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When it comes to buying a house, coming up with a big chunk of cash in the form of a down payment is typically the biggest obstacle.
Buyers will usually be advised to put a down payment of 20% on a home because mortgage insurance will need to be tacked onto a mortgage if it’s any less. Financial planners will also suggest putting at least this much in the form of a down payment in order to decrease the amount of the loan, and therefore pay less in interest towards the outstanding principle.
Unfortunately, many home buyer hopefuls simply don’t have that kind of money stashed in their banks accounts. Many of them end up being eternal renters as a result.
But believe it or not, you can change your status from ‘renter’ to ’home owner’ even if you don’t have that much liquid cash for a down payment. In fact, it’s even possible to buy a home with zero down payment, as long as you qualify.
There are some programs out there that allow buyers with good credit and a regular income to buy a house with a low a down payment – or none at all.
Low Down-Payment Loan Options
If you can scrounge up a little bit of cash for a down payment, you may be able to tap into these options:
The Federal Housing Administration (FHA) – Loans insured by the FHA are available to most borrowers. With this loan option, a minimum 3.5% down payment is needed. About 15% of all home buyers use FHA loans in order to purchase a home without a big down payment. The FHA charges borrowers a premium of 1.75% of the mortgage amount up front. For loans with the minimum down payment amount, an annual premium of 1.25% of the mortgage amount will be charged.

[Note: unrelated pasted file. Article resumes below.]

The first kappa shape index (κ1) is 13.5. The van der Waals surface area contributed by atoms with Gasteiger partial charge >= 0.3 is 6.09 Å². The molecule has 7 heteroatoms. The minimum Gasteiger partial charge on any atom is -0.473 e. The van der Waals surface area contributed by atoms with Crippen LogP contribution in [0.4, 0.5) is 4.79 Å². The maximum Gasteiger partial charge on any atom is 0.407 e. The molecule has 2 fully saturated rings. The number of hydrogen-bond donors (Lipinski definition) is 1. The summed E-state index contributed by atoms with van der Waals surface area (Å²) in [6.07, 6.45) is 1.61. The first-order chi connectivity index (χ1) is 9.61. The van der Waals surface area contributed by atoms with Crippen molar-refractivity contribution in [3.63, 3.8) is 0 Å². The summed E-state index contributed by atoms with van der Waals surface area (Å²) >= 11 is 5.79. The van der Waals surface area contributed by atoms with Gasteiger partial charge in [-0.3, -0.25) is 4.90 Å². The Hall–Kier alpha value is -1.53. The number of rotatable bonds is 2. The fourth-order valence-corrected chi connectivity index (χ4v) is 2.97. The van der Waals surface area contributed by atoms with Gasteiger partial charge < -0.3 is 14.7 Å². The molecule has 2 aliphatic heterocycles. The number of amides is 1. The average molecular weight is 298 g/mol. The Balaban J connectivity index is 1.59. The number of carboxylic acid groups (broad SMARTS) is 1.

Private mortgage insurance – There are many companies out there that offer private mortgage insurance to borrowers who can’t front the 20% down payment. While these types of loans require a down payment slightly higher that what the FHA requires, buyers who can come up with a 5% down payment will usually benefit from lower monthly mortgage payments compared to equivalent loans backed by the FHA.
No Down Payment Options
If you just can’t come up with any money at all for a down payment, there are still options available to you:
VA loan – Veterans Affairs guarantees qualified veterans and their spouses with no-down purchase mortgages of they are unable to come up with the cash. Private lenders give out the loans that the VA guarantees. Although the borrower is required to pay a funding fee, there is no mortgage insurance.
This VA funding fee will vary depending on how the veteran served time: in the regular military, in the Reserves, or National Guard. The fee will also depend on whether it’s the veteran’s first or subsequent VA loan. Usually the fee ranges from 2.15% up to 3.3%.
Navy Federal loan – The Navy Federal Credit Union offers 100% financing to members who qualify for buying their primary homes. Those who are eligible include members of the military, certain civilian employees of the military and US Department of Defense, and family members. The credit union’s zero down payment program is somewhat like the VA’s, expect for one major difference: the cost. The funding fee associated with the Navy Federal is 1.75%, which is much less than the VA’s funding fees.
Department of Agriculture’s Rural Development – This mortgage guarantee program has become increasingly popular, and is not just confined to farmland, despite what many people may think. As long as buyers meet credit and income requirements, and are able to afford payments on the loan, eligibility can be met for this mortgage guarantee program. In addition, the property being bought needs to be located within an area that’s designated as eligible for such loans.
Just because you don’t have 20% to put towards a down payment – or 5%, or anything at all for that matter – buying a home isn’t necessarily off the table. Use a little investigative skills to find out what’s available for someone in your financial predicament. To make the search a lot faster and easier, discuss your options with an experienced mortgage specialist.